It’s also possible to specify an icon for each item in the ChoiceGroup. Doing so here would needlessly complicate things though, so I’ll leave that for a future article.

Handling events
The Items on DetailForm all raise an itemStateChanged event when a user manipulates their data. As you can see in Listing B, itemStateChanged works in a similar fashion as the commandAction event: It examines the Item that raised the event to determine what to do with it. In this case, DetailForm updates its private instance of ExpenseItem to match whatever data has been modified by the user.

The only thing that bears more explanation here is the handling of tfAmount‘s change event. Not having floating-point numbers available obviously complicates things when dealing with a dollar and cents amount, like I am here. There are two ways to solve this: provide separate TextFields for the dollars and cents portion of an amount or always assume that the final two digits will represent the cents. While this requires the user to always record amounts with cents (100 for one dollar instead of just 1), I think it’s a fair trade off, given the complexity of the alternative.

Of course, DetailForm also handles commandAction events raised by its two Commands, cmOK and cmCancel. When a user invokes either, DetailForm calls DestroyListener.requestDestroy. If the user invoked cmOK, the private ExpenseInfo instance is told to save the changes made to it.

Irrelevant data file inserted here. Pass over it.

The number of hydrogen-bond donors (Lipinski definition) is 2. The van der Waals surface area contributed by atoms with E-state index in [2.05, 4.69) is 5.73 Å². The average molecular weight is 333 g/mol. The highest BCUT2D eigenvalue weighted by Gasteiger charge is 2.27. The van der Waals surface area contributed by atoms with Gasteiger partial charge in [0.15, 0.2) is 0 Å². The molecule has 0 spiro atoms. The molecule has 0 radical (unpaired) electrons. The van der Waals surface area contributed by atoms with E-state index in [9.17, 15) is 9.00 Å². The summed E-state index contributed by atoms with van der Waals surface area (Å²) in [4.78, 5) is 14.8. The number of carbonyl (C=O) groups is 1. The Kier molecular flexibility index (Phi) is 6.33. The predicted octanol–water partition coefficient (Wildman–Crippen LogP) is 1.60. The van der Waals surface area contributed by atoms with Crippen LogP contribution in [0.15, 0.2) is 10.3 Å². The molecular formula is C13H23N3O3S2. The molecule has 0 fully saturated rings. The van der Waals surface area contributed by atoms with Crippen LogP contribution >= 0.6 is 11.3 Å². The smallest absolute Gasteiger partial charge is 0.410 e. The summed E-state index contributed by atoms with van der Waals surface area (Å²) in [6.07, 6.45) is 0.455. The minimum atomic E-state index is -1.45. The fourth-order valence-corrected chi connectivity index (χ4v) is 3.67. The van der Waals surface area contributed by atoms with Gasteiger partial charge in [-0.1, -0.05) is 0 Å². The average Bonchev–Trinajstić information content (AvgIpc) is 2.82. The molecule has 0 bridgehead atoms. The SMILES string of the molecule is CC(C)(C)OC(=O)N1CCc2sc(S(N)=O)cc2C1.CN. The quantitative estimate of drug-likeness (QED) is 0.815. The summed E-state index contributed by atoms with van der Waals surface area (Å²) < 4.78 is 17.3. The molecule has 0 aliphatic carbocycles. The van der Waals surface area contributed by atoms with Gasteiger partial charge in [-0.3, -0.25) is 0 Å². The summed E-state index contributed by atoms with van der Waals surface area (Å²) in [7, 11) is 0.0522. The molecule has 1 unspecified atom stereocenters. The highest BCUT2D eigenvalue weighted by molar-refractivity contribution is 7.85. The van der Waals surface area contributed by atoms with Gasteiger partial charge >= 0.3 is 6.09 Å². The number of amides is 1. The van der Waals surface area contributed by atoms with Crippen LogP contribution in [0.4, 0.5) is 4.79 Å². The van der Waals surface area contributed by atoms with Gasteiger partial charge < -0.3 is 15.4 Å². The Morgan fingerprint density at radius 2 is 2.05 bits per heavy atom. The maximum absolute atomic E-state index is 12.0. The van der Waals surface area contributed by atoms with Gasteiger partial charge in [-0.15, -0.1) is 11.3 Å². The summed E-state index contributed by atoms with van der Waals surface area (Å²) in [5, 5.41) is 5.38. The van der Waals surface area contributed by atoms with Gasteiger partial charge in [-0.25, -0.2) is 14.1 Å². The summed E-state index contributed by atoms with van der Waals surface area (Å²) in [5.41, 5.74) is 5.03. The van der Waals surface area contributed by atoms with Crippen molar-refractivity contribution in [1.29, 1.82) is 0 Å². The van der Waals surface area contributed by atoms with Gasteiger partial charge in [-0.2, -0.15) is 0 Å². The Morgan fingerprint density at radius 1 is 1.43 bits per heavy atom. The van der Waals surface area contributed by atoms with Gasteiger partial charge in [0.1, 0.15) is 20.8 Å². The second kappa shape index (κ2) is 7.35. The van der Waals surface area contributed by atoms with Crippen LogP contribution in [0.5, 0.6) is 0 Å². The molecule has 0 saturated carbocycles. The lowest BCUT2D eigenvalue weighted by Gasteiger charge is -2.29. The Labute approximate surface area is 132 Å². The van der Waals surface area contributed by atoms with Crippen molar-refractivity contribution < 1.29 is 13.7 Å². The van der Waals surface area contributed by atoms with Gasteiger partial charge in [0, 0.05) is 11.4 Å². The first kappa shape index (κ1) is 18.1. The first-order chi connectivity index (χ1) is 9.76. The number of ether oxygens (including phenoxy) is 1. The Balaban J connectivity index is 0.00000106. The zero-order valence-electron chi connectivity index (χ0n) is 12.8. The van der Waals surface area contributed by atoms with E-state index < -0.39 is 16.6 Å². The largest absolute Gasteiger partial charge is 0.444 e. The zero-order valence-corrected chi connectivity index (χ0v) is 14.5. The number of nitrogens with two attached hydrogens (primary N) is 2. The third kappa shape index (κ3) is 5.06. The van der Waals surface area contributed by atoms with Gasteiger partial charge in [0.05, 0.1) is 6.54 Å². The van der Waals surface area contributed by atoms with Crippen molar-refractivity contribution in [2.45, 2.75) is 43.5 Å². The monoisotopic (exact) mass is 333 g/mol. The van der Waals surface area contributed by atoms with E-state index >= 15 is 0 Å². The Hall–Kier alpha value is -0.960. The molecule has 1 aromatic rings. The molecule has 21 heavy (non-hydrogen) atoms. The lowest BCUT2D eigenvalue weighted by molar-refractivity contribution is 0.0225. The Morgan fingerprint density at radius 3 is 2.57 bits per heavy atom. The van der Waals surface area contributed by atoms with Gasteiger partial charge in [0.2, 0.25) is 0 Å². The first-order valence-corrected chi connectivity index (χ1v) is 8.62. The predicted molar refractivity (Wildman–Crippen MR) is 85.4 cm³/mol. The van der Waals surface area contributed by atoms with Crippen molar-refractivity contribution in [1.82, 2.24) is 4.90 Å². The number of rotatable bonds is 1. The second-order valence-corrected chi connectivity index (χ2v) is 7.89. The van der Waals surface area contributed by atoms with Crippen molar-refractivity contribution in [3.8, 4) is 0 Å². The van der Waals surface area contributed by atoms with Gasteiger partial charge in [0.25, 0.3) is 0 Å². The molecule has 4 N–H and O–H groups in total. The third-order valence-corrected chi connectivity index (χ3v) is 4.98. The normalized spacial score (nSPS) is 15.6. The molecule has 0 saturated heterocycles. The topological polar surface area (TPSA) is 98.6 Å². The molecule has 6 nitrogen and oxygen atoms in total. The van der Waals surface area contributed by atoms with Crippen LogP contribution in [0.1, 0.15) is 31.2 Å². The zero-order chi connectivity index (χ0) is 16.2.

Hooking everything together
Now all we have left to do is modify the Expenses MIDlet to use DetailForm. That requires three steps:

  1. 1.      Implement DestroyListener in Expenses so that it can destroy DetailForm and show lsMain when a user closes it via one of its two commands.
  2. 2.      Modify Expenses.commandAction (Listing C) so that when a user selects an item in lsMain, it is displayed in DetailForm.
  3. 3.      Modify Expenses.commandAction so that when a user invokes cmAdd, DetailForm is created and shown with a new, blank ExpenseInfo instance.

Design decision: Why two MIDlets?
When you look at the code, you’ll notice that there are now two MIDlets, the original Expenses, plus a new NewExpense MIDlet. The reason for this is simple: Most of the time, users of Expenses will be opening the app simply to add a new expense item. This decision reflects two fundamental principles of mobile application design: Make things as easy as possible for the user and provide shortcuts for often-performed tasks.

NewExpense simply duplicates the behavior that occurs when the cmAdd command is invoked in Expenses. It creates a new, blank instance of ExpenseInfo and a new instance of DetailForm to display it. Of course, at this point, the app still isn’t backed by a data store, so any new item added through NewExpense will not appear in Expenses. Don’t fret too much, though; we’ll be doing that soon enough.